If you honestly believe that flying is your calling and have the best attributes to provide outstanding customer service under any circumstances, if you are sure you will not fall apart in critical situations, that you are ready to put your life on the line to help others, than you might have what it takes and should go for it. Why do I tell you that? Because, at one time or another, you will need all your stamina to stay together and be useful to everyone.

So, what should you do?

The initial interviews (often done by video-conferencing) may be done very soon after submitting your application. I suggest that you do the following first:

Check out the airline’s (the one you like the best) website, and see what is happening. Airlines’ needs change from day to day at times, especially in uncertain political times like now. Check if the airline you like is hiring.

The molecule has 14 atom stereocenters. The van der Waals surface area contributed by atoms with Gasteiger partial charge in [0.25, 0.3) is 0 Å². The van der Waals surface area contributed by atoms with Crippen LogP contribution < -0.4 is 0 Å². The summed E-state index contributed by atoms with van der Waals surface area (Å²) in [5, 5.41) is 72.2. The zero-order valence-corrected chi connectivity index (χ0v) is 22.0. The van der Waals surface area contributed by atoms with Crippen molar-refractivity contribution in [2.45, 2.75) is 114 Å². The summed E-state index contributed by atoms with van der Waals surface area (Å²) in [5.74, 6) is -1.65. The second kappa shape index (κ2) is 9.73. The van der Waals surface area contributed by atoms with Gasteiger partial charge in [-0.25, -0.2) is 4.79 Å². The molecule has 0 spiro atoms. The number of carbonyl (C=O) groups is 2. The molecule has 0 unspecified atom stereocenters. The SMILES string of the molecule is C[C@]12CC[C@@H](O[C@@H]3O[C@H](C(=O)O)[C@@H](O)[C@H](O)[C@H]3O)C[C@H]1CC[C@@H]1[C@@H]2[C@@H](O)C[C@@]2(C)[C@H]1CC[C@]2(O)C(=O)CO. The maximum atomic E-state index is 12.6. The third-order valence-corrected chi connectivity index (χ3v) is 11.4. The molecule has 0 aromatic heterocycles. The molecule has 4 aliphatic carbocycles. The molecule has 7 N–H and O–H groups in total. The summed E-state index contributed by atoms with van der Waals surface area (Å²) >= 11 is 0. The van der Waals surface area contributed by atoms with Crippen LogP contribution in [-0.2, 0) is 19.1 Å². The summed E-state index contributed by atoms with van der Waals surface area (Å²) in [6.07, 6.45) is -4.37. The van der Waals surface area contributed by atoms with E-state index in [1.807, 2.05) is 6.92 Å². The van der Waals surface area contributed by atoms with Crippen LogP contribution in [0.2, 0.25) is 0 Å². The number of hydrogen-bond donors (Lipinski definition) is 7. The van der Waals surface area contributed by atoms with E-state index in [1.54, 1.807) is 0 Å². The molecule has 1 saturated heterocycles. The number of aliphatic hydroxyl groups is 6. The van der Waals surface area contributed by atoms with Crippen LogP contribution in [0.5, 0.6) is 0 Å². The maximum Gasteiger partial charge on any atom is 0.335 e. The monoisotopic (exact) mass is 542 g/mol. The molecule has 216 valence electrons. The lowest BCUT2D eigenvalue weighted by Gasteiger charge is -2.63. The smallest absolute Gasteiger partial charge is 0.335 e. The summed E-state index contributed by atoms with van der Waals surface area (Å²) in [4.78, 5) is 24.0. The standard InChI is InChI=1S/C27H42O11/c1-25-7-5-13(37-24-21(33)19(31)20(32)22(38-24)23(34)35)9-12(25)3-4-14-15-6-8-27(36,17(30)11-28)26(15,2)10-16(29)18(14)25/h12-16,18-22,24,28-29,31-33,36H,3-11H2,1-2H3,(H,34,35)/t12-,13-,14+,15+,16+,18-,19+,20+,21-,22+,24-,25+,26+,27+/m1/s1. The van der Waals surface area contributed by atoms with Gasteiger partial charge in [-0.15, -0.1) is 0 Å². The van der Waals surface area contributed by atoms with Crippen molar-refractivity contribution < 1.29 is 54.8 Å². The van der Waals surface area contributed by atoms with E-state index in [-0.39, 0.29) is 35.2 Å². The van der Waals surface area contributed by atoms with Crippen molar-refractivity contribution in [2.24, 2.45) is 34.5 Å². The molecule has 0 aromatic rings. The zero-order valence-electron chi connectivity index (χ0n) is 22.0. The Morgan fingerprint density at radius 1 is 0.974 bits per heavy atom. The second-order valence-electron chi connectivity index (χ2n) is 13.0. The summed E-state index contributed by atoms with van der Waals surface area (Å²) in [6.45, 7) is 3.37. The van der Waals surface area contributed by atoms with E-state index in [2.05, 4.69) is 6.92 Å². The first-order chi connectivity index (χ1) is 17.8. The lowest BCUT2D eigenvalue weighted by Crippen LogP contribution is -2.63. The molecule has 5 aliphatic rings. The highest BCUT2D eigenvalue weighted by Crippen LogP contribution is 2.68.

If the airline is hiring, get your stuff together. That includes your ten-year residential and employment history, your passport, your original social security card and driver’s license, and your resume. Be prepared to have your resume both on the paper and in the electronic form, so you can just paste it into the computer application when you are ready.

When you look at the website, see if you can find out what type of resume the airline prefers now. Is it “bullet” form, or is it “paragraph” type? In the paragraph type you can do a better selling job, if it is done well.

Contact me with your resume by sending it to my e-mail: I’ll review it for free, tell you if it should be improved and give you pointers. You can try to do it yourself, or I can prepare the resume “package” for you.